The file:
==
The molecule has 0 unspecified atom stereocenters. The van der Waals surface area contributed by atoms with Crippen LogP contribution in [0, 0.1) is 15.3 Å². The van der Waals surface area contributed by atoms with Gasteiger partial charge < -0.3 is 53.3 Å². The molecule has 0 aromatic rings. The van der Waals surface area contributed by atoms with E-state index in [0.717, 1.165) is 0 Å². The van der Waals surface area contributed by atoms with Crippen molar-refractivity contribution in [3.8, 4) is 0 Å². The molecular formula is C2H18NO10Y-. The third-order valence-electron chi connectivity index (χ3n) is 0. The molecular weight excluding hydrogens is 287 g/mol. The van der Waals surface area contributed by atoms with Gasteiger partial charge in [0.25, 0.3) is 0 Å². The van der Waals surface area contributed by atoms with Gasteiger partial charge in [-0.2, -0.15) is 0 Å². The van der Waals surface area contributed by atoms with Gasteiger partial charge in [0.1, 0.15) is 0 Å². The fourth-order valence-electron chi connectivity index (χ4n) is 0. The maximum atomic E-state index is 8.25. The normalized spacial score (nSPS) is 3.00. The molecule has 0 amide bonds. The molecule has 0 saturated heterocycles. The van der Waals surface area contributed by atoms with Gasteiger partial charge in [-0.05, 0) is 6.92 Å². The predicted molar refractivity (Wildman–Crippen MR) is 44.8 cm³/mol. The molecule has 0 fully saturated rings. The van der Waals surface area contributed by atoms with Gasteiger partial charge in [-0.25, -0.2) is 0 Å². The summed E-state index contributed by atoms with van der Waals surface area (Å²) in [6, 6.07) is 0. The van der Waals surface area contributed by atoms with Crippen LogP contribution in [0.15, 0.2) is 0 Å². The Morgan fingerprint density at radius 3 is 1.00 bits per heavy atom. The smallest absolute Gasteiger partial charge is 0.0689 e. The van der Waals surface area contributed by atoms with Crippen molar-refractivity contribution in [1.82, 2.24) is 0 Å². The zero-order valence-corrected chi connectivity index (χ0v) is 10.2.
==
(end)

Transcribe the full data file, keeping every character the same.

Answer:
The molecule has 0 unspecified atom stereocenters. The van der Waals surface area contributed by atoms with Crippen LogP contribution in [0, 0.1) is 15.3 Å². The van der Waals surface area contributed by atoms with Gasteiger partial charge < -0.3 is 53.3 Å². The molecule has 0 aromatic rings. The van der Waals surface area contributed by atoms with E-state index in [0.717, 1.165) is 0 Å². The van der Waals surface area contributed by atoms with Crippen molar-refractivity contribution in [3.8, 4) is 0 Å². The molecular formula is C2H18NO10Y-. The third-order valence-electron chi connectivity index (χ3n) is 0. The molecular weight excluding hydrogens is 287 g/mol. The van der Waals surface area contributed by atoms with Gasteiger partial charge in [0.25, 0.3) is 0 Å². The van der Waals surface area contributed by atoms with Gasteiger partial charge in [-0.2, -0.15) is 0 Å². The van der Waals surface area contributed by atoms with Gasteiger partial charge in [0.1, 0.15) is 0 Å². The fourth-order valence-electron chi connectivity index (χ4n) is 0. The maximum atomic E-state index is 8.25. The normalized spacial score (nSPS) is 3.00. The molecule has 0 amide bonds. The molecule has 0 saturated heterocycles. The van der Waals surface area contributed by atoms with Gasteiger partial charge in [-0.05, 0) is 6.92 Å². The predicted molar refractivity (Wildman–Crippen MR) is 44.8 cm³/mol. The molecule has 0 fully saturated rings. The van der Waals surface area contributed by atoms with Gasteiger partial charge in [-0.25, -0.2) is 0 Å². The summed E-state index contributed by atoms with van der Waals surface area (Å²) in [6, 6.07) is 0. The van der Waals surface area contributed by atoms with Crippen LogP contribution in [0.15, 0.2) is 0 Å². The Morgan fingerprint density at radius 3 is 1.00 bits per heavy atom. The smallest absolute Gasteiger partial charge is 0.0689 e. The van der Waals surface area contributed by atoms with Crippen molar-refractivity contribution in [1.82, 2.24) is 0 Å². The zero-order valence-corrected chi connectivity index (χ0v) is 10.2.